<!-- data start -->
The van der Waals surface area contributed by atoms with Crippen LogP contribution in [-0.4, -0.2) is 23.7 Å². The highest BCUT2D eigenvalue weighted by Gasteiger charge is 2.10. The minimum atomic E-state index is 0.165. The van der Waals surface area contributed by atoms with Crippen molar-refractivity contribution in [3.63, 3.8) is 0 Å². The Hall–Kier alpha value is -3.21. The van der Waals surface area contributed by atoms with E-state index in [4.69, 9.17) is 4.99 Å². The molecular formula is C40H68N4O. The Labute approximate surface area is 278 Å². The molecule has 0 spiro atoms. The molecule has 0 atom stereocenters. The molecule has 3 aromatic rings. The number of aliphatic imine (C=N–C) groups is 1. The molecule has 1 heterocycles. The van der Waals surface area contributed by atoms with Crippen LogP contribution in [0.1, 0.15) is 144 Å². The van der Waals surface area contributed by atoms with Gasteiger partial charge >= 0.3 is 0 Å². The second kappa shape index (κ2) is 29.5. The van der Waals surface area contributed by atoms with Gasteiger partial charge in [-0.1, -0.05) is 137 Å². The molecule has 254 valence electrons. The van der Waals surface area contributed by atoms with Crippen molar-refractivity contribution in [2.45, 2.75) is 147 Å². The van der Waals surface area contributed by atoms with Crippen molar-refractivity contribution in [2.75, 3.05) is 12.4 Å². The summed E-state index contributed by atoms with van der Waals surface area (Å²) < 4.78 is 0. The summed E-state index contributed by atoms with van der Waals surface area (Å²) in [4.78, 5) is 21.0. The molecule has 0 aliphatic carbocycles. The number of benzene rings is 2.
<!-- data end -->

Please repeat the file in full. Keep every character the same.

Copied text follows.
The van der Waals surface area contributed by atoms with Crippen LogP contribution in [-0.4, -0.2) is 23.7 Å². The highest BCUT2D eigenvalue weighted by Gasteiger charge is 2.10. The minimum atomic E-state index is 0.165. The van der Waals surface area contributed by atoms with Crippen molar-refractivity contribution in [3.63, 3.8) is 0 Å². The Hall–Kier alpha value is -3.21. The van der Waals surface area contributed by atoms with E-state index in [4.69, 9.17) is 4.99 Å². The molecular formula is C40H68N4O. The Labute approximate surface area is 278 Å². The molecule has 0 spiro atoms. The molecule has 0 atom stereocenters. The molecule has 3 aromatic rings. The number of aliphatic imine (C=N–C) groups is 1. The molecule has 1 heterocycles. The van der Waals surface area contributed by atoms with Crippen LogP contribution in [0.1, 0.15) is 144 Å². The van der Waals surface area contributed by atoms with Gasteiger partial charge >= 0.3 is 0 Å². The second kappa shape index (κ2) is 29.5. The van der Waals surface area contributed by atoms with Gasteiger partial charge in [-0.1, -0.05) is 137 Å². The molecule has 254 valence electrons. The van der Waals surface area contributed by atoms with Crippen molar-refractivity contribution in [2.45, 2.75) is 147 Å². The van der Waals surface area contributed by atoms with Crippen molar-refractivity contribution in [2.75, 3.05) is 12.4 Å². The summed E-state index contributed by atoms with van der Waals surface area (Å²) < 4.78 is 0. The summed E-state index contributed by atoms with van der Waals surface area (Å²) in [4.78, 5) is 21.0. The molecule has 0 aliphatic carbocycles. The number of benzene rings is 2.